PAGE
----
Towards the centre of the room, the array intensifies, with creatures of differing morphologies suspended at staggered heights like exotic underwater vegetation. Interaction occurs intuitively, with some creatures sensing motion or touch, while others emit the scent of frankincense to entice an audience. Only after lingering in the same spot for a while do I notice a number of balloon-like sacs, floating high above me, which inflate slowly as I walk. Linking and supporting everything is a spine-like scaffold with tessellated, hexagonal vertebrae. The energy source for these artificial organisms seems to be an amber-coloured liquid, which fills assorted flasks and beakers. At the fringes, rows of needle-sharp glass pipettes suggest that Sibyl might not just be drinking, but – like its oracular namesake – also emitting something into its environment. Judging by the trance-like state that had overtaken me, I’d guess that a euphoria-inducing hallucinatory gas is slowly seeping out. On reflection, I can’t remember having ever spent as much time observing a single artwork. It is so easy to forget that these are inanimate objects – laser-cut plastic ribs, blown-glass, shape-memory metal components, computer circuitry, ethernet cables and proximity sensors – which have been man-made and assembled in order to imitate a living, breathing organism.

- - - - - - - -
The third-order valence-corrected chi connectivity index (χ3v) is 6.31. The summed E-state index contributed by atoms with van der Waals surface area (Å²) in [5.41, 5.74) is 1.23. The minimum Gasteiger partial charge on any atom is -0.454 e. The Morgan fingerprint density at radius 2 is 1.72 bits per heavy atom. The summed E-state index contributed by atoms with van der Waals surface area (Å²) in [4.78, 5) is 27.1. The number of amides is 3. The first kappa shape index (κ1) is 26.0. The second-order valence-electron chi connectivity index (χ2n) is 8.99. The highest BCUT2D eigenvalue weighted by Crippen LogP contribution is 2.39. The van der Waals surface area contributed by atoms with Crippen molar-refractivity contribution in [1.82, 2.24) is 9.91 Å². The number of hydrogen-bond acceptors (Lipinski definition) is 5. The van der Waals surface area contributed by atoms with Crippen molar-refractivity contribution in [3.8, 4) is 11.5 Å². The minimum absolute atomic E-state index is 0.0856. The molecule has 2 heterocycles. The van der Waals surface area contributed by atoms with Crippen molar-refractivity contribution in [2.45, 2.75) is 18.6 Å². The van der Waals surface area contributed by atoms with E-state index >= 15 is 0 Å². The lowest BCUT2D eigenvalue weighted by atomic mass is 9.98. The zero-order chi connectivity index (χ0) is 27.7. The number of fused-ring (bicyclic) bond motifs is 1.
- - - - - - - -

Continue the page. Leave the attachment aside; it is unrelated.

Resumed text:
Last month, Beesley delivered the Biennale’s keynote address to a modest crowd on a chilly Sydney night. “Is it possible to make living things?” he asked. “Is it possible to craft things, so that they know us? Can we embed empathy so they care?” For all its technical wizardry, there is a remarkable consistency to Beesley’s approach – which dates back to his earliest investigations. Erratics Net (1998), one of his first works, features a wire mesh stretched over a stark, boulder-strewn Novia Scotia shoreline. Aesthetically, the work recalls the fabric-draped cliffs of Christo and Jeanne-Claude’s seminal Wrapped Coast (1969), or the mesh-clad gabion walls that line the sides of highway cuttings. Yet Erratics Net is performative rather than symbolic, a net designed to trap moisture, accumulate soil and foster growth in an otherwise barren landscape.